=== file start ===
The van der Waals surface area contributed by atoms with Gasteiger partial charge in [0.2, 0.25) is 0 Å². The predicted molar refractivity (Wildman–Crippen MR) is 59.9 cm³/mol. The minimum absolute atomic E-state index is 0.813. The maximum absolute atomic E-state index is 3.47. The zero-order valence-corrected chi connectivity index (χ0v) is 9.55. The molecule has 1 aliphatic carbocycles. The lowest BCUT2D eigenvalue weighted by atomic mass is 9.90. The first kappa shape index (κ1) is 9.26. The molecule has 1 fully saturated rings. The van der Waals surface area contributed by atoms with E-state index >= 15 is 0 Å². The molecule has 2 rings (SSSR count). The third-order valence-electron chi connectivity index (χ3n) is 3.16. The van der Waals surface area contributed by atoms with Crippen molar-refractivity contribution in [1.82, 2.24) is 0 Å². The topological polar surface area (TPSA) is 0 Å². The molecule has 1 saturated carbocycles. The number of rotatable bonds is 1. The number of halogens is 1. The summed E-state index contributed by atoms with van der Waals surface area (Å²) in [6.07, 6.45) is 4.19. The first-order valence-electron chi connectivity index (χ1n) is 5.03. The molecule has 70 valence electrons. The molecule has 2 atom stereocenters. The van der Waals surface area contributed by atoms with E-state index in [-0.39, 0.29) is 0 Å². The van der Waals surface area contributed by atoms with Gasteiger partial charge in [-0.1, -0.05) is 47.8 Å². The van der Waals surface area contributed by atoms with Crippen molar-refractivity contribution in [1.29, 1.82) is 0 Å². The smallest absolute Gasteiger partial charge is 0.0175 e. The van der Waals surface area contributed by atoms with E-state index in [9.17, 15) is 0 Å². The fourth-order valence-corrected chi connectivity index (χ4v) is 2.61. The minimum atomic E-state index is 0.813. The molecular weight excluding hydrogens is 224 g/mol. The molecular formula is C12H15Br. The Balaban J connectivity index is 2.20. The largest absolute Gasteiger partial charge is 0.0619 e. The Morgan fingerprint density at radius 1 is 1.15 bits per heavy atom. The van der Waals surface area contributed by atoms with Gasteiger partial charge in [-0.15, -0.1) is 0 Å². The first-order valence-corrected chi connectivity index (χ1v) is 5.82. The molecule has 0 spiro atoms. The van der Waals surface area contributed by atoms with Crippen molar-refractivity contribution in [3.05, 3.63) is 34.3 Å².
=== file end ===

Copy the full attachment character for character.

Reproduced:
The van der Waals surface area contributed by atoms with Gasteiger partial charge in [0.2, 0.25) is 0 Å². The predicted molar refractivity (Wildman–Crippen MR) is 59.9 cm³/mol. The minimum absolute atomic E-state index is 0.813. The maximum absolute atomic E-state index is 3.47. The zero-order valence-corrected chi connectivity index (χ0v) is 9.55. The molecule has 1 aliphatic carbocycles. The lowest BCUT2D eigenvalue weighted by atomic mass is 9.90. The first kappa shape index (κ1) is 9.26. The molecule has 1 fully saturated rings. The van der Waals surface area contributed by atoms with E-state index >= 15 is 0 Å². The molecule has 2 rings (SSSR count). The third-order valence-electron chi connectivity index (χ3n) is 3.16. The van der Waals surface area contributed by atoms with Crippen molar-refractivity contribution in [1.82, 2.24) is 0 Å². The topological polar surface area (TPSA) is 0 Å². The molecule has 1 saturated carbocycles. The number of rotatable bonds is 1. The number of halogens is 1. The summed E-state index contributed by atoms with van der Waals surface area (Å²) in [6.07, 6.45) is 4.19. The first-order valence-electron chi connectivity index (χ1n) is 5.03. The molecule has 70 valence electrons. The molecule has 2 atom stereocenters. The van der Waals surface area contributed by atoms with E-state index in [-0.39, 0.29) is 0 Å². The van der Waals surface area contributed by atoms with Gasteiger partial charge in [-0.1, -0.05) is 47.8 Å². The van der Waals surface area contributed by atoms with Crippen molar-refractivity contribution in [1.29, 1.82) is 0 Å². The smallest absolute Gasteiger partial charge is 0.0175 e. The van der Waals surface area contributed by atoms with E-state index in [9.17, 15) is 0 Å². The fourth-order valence-corrected chi connectivity index (χ4v) is 2.61. The minimum atomic E-state index is 0.813. The molecular weight excluding hydrogens is 224 g/mol. The molecular formula is C12H15Br. The Balaban J connectivity index is 2.20. The largest absolute Gasteiger partial charge is 0.0619 e. The Morgan fingerprint density at radius 1 is 1.15 bits per heavy atom. The van der Waals surface area contributed by atoms with Gasteiger partial charge in [-0.15, -0.1) is 0 Å². The first-order valence-corrected chi connectivity index (χ1v) is 5.82. The molecule has 0 spiro atoms. The van der Waals surface area contributed by atoms with Crippen molar-refractivity contribution in [3.05, 3.63) is 34.3 Å².